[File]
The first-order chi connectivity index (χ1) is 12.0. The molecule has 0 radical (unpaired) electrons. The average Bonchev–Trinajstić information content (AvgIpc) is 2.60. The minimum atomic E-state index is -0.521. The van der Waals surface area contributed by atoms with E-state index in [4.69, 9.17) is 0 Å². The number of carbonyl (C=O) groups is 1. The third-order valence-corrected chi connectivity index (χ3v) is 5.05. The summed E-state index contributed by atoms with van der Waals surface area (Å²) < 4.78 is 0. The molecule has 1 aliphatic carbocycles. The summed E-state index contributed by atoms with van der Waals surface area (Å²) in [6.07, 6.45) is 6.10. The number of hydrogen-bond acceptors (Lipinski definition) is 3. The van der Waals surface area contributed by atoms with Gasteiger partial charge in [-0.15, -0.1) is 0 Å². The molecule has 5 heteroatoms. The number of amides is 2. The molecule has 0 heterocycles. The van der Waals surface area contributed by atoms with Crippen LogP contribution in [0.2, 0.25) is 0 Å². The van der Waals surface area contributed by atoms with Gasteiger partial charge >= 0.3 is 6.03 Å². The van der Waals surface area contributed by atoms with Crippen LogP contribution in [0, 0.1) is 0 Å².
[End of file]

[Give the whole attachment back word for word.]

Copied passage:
The first-order chi connectivity index (χ1) is 12.0. The molecule has 0 radical (unpaired) electrons. The average Bonchev–Trinajstić information content (AvgIpc) is 2.60. The minimum atomic E-state index is -0.521. The van der Waals surface area contributed by atoms with E-state index in [4.69, 9.17) is 0 Å². The number of carbonyl (C=O) groups is 1. The third-order valence-corrected chi connectivity index (χ3v) is 5.05. The summed E-state index contributed by atoms with van der Waals surface area (Å²) < 4.78 is 0. The molecule has 1 aliphatic carbocycles. The summed E-state index contributed by atoms with van der Waals surface area (Å²) in [6.07, 6.45) is 6.10. The number of hydrogen-bond acceptors (Lipinski definition) is 3. The van der Waals surface area contributed by atoms with Gasteiger partial charge in [-0.15, -0.1) is 0 Å². The molecule has 5 heteroatoms. The number of amides is 2. The molecule has 0 heterocycles. The van der Waals surface area contributed by atoms with Crippen LogP contribution in [0.2, 0.25) is 0 Å². The van der Waals surface area contributed by atoms with Gasteiger partial charge >= 0.3 is 6.03 Å². The van der Waals surface area contributed by atoms with Crippen LogP contribution in [0, 0.1) is 0 Å².